The Russian Deputy Foreign Minister has warned the US of a “painful” response if further sanctions are imposed on the country.
Both the US and EU are considering stepping up measures against Russia in response to the country’s role in Syria, particularly the heavy bombing of Aleppo.
Sanctions have already been imposed by western nations on Russia in response to the country’s annexation of Crimea.
But on Wednesday, Deputy Foreign Minister Sergey Ryabkov said: “If the US opts to further toughen sanctions in defiance of common sense and in disregard of its experience that has already been quite painful for them, then we will find measures in our toolbox that will have a painful impact, particularly in terms of America’s positioning in the world.”
Russia has long complained of US aggression and expressed concerns over perceived encirclement by US-backed Nato allies. This rhetoric has been stepped up in recent months in response to increasing tensions.
Earlier in October, Russian Foreign Minister Sergei Lavrov said ideological “aggressive Russiophobia” was at “the heart” of US policy towards the country.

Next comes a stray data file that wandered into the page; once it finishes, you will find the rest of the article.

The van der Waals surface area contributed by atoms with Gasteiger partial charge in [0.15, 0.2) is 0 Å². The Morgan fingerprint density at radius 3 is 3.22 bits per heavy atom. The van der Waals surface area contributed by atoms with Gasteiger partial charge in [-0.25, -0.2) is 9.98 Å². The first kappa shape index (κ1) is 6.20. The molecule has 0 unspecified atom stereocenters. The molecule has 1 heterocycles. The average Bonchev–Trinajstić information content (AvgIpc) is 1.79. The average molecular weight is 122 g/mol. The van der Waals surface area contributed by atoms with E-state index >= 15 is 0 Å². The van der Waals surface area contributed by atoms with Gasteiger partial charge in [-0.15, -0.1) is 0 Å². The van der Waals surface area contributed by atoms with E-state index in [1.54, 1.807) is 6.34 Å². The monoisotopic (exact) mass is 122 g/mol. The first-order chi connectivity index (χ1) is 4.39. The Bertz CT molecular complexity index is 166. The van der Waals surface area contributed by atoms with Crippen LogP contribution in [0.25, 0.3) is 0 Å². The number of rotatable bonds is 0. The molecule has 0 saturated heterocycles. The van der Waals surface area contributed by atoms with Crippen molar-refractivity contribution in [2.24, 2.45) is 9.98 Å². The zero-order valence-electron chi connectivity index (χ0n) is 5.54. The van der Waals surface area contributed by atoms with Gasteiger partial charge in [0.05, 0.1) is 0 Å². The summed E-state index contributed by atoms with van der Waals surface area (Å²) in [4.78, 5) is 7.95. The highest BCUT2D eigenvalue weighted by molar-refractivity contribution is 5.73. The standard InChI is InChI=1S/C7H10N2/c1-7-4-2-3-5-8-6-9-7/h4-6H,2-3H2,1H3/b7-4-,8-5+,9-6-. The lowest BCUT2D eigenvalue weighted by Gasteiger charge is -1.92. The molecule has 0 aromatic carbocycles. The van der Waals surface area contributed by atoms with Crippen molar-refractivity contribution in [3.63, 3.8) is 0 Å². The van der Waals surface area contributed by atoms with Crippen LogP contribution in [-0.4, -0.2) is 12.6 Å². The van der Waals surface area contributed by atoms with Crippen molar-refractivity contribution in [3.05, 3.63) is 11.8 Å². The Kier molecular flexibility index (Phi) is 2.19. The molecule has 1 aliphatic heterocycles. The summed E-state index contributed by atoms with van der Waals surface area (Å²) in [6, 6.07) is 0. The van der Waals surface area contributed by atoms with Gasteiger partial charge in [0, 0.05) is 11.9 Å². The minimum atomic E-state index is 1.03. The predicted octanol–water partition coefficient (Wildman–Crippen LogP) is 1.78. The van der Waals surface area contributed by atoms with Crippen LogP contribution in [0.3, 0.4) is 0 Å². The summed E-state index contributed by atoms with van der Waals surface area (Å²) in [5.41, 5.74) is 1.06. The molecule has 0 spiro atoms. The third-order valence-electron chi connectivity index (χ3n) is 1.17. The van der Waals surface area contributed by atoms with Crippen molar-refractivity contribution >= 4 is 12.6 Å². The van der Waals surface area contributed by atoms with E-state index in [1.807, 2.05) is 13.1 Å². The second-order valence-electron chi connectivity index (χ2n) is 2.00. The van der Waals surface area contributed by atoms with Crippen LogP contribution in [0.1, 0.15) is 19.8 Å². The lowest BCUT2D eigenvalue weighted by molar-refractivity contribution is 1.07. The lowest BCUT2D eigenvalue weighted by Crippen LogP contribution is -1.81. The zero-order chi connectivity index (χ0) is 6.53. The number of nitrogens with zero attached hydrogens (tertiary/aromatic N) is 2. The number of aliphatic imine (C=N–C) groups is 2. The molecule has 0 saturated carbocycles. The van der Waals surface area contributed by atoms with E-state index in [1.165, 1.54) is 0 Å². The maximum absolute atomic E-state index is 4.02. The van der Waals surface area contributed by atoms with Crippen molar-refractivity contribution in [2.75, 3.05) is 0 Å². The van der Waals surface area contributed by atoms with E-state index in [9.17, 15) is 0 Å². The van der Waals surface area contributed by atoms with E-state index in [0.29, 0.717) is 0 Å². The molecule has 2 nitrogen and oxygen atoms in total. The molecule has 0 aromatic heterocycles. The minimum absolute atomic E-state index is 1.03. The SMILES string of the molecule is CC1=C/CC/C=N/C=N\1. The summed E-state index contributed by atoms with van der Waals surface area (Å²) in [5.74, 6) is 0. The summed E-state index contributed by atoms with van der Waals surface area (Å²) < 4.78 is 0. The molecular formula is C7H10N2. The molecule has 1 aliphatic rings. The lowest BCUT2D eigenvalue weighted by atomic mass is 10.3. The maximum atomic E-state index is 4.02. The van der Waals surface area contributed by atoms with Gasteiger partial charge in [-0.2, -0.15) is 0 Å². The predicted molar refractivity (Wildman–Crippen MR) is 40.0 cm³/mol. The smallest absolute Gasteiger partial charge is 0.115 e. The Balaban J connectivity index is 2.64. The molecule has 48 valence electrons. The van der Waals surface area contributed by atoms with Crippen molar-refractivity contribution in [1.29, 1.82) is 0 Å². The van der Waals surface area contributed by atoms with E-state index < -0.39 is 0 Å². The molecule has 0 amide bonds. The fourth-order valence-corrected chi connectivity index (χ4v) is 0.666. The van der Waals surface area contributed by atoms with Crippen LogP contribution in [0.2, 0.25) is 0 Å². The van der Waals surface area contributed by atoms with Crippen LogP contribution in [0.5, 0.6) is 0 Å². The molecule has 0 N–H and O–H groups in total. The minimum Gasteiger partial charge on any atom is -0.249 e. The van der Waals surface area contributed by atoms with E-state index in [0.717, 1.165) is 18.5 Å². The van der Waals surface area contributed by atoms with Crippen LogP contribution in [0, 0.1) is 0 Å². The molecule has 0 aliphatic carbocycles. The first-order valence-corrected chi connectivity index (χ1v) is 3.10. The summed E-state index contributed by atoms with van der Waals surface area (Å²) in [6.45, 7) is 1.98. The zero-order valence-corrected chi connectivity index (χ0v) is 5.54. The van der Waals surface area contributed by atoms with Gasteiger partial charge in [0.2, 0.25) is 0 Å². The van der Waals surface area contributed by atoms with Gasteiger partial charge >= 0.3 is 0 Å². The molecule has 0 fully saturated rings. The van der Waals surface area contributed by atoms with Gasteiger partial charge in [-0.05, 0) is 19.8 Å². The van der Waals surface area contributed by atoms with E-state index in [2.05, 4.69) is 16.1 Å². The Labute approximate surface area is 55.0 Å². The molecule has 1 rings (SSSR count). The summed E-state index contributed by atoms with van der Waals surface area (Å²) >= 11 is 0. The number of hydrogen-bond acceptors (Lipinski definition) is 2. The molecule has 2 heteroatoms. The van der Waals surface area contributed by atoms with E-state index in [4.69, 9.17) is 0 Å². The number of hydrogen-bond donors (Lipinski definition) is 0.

Both Nato and Russia have conducted mass military drills close to border areas, though Russia caused further unrest by transferring nuclear capable missiles to the eastern European enclave of Kaliningrad, also in October.
Mr Ryabkov told MPs that Russia’s moves were “strictly proportionate and adequate” and “not guided by emotions,” according to state media service RT.
However, Mr Ryabkov warned that “asymmetrical” measures could be used to up the stakes with the US and Nato if deemed necessary.
The deputy foreign minister blamed the Obama administration for its “more arrogant, forceful and focused on the attempts to impose its will on other countries”.
European leaders have refused to rule out sanctions against Moscow, as both French President Francois Hollande and German Chancellor Angela Merkel condemned the Russian campaign in Syria.
In a visit to Berlin by Russian president Vladmir Putin – the first since the 2014 annexation of Crimea – talks centred around the bombing of Aleppo.
Ms Merkel said the discussions "gave Germany the clear chance to define what constitutes a war crime. Bombardments are inhumane and a cruel experience for the people," AFP reported.
Mr Hollande went further, telling Mr Putin bluntly that "what is happening in Aleppo is a war crime, one of the first demands is that the bombardments by the regime and its [Russian] backers must end".
Of sanctions, Mr Hollande said: "Everything that can constitute a threat can be useful." Ms Merkel added: "we cannot remove this option".
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